Ever feel like a schmuck for not schmoozing with your bubbe in her mama-loshen? You're not alone. "On every inhabited continent, languages keep falling silent," as native speakers die and their descendants inherit English from missionaries, invaders, televisions, etc. Canadian journalist Mark Abley trekked from Australia to the American Plains, talking to elders whose words are indecipherable to most and, in rare cases, to educators who are trying to resuscitate dwindling dialects before it's too late. According to Abley, "modern English is the Wal-Mart of languages: convenient, huge, hard to avoid, superficially friendly, and devouring all rivals in its eagerness to expand."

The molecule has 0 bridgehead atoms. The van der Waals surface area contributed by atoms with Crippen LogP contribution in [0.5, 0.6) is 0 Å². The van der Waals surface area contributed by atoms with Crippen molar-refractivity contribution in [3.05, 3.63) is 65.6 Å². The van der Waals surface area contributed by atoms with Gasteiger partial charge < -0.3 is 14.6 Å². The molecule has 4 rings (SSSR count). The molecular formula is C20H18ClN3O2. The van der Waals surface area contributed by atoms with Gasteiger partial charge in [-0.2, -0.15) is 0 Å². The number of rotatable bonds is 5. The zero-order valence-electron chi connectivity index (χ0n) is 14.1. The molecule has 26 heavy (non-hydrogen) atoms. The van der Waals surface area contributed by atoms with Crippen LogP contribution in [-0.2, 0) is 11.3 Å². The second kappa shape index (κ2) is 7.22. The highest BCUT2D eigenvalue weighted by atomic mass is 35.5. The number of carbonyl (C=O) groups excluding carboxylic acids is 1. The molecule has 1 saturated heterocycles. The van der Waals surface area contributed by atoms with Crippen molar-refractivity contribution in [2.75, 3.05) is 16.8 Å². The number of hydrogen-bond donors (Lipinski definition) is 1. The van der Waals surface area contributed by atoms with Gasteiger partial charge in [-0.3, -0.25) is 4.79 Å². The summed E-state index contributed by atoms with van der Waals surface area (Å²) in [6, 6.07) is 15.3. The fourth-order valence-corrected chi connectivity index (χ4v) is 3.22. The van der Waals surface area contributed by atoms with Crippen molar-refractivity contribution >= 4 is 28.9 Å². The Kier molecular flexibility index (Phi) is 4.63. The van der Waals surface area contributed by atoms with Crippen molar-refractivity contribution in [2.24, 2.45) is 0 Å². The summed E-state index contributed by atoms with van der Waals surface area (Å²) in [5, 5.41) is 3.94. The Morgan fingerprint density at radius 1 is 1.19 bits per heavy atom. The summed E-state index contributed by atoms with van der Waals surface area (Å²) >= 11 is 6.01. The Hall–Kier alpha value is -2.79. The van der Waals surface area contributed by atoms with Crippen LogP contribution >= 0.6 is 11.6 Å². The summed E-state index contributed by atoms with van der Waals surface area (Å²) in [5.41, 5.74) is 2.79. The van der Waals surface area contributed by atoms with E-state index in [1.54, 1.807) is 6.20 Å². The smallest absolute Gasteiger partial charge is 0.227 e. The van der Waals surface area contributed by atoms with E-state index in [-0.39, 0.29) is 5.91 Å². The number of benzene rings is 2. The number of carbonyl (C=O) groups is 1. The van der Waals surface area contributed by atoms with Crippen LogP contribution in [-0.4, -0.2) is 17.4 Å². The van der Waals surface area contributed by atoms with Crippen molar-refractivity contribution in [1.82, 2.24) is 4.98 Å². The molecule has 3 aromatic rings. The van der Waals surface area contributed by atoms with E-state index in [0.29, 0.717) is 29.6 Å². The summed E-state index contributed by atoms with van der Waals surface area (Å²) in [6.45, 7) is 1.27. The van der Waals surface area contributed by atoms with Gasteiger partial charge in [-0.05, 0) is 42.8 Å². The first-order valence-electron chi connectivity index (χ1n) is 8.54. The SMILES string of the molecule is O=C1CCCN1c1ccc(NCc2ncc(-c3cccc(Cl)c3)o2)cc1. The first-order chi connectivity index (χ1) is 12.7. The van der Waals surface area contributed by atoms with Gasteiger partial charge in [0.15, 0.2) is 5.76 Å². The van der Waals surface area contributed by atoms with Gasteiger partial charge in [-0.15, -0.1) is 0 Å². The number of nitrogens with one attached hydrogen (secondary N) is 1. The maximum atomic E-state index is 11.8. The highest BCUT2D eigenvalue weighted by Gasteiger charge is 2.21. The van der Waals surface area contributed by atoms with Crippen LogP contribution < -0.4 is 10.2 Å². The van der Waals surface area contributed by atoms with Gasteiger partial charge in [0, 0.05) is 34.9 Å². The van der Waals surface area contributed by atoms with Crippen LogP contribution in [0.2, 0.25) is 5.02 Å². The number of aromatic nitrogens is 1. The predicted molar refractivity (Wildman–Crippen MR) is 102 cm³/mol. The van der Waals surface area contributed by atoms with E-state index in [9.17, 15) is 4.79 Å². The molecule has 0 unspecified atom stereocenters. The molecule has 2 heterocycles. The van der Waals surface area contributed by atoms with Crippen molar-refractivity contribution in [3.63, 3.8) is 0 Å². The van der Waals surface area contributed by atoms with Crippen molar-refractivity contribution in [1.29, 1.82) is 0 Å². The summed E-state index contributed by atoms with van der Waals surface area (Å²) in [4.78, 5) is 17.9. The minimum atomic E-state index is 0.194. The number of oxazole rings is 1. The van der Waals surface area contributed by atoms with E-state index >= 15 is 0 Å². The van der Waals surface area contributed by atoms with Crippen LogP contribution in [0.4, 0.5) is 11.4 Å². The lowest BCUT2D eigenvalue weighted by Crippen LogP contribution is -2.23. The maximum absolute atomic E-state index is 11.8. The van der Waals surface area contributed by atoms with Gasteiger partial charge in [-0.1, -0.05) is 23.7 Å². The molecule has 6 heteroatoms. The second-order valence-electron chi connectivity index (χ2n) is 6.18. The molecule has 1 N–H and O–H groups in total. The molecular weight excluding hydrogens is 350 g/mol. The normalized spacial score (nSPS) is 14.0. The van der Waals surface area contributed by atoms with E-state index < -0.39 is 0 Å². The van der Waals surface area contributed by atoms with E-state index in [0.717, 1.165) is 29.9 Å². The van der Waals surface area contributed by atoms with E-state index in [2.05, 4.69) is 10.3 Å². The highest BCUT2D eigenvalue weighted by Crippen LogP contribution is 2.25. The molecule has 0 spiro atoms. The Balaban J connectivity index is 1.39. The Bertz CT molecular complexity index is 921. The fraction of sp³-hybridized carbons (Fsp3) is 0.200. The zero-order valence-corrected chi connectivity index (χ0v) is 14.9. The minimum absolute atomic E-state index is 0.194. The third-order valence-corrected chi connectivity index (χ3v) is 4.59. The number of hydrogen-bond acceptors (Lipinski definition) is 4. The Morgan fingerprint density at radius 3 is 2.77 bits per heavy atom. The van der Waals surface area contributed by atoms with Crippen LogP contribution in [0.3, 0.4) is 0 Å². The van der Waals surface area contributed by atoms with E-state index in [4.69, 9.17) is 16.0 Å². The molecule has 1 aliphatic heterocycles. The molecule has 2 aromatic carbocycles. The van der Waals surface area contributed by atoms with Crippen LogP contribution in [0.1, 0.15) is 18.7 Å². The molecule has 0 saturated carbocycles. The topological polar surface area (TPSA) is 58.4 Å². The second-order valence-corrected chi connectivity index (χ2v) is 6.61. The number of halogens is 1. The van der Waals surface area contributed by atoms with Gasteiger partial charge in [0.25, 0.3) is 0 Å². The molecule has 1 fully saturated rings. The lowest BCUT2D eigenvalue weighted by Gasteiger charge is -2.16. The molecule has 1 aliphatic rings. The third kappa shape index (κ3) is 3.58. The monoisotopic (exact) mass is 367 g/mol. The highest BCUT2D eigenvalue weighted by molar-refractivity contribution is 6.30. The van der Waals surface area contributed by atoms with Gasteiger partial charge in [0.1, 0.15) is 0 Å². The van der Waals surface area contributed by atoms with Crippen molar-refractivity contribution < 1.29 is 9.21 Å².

The book is at once a plea for more conscientious diversity and an admonition that the West's influence may already have metastasized beyond repair. What Abley lacks in formal linguistic training, he makes up for with human portraits, historical context, and statistics. Over the next century, he cautions, 90 percent of the approximately 6,000 languages spoken today may turn to whispers, and ultimately, mere entries in linguistic texts. Still, Abley remains optimistic: "The purists, the visiting linguists, the reference books: All of them are wrong. On a global level the triumph of English may seem unstoppable, but on a local level you can find innumerable tales of a bullheaded refusal to submit."
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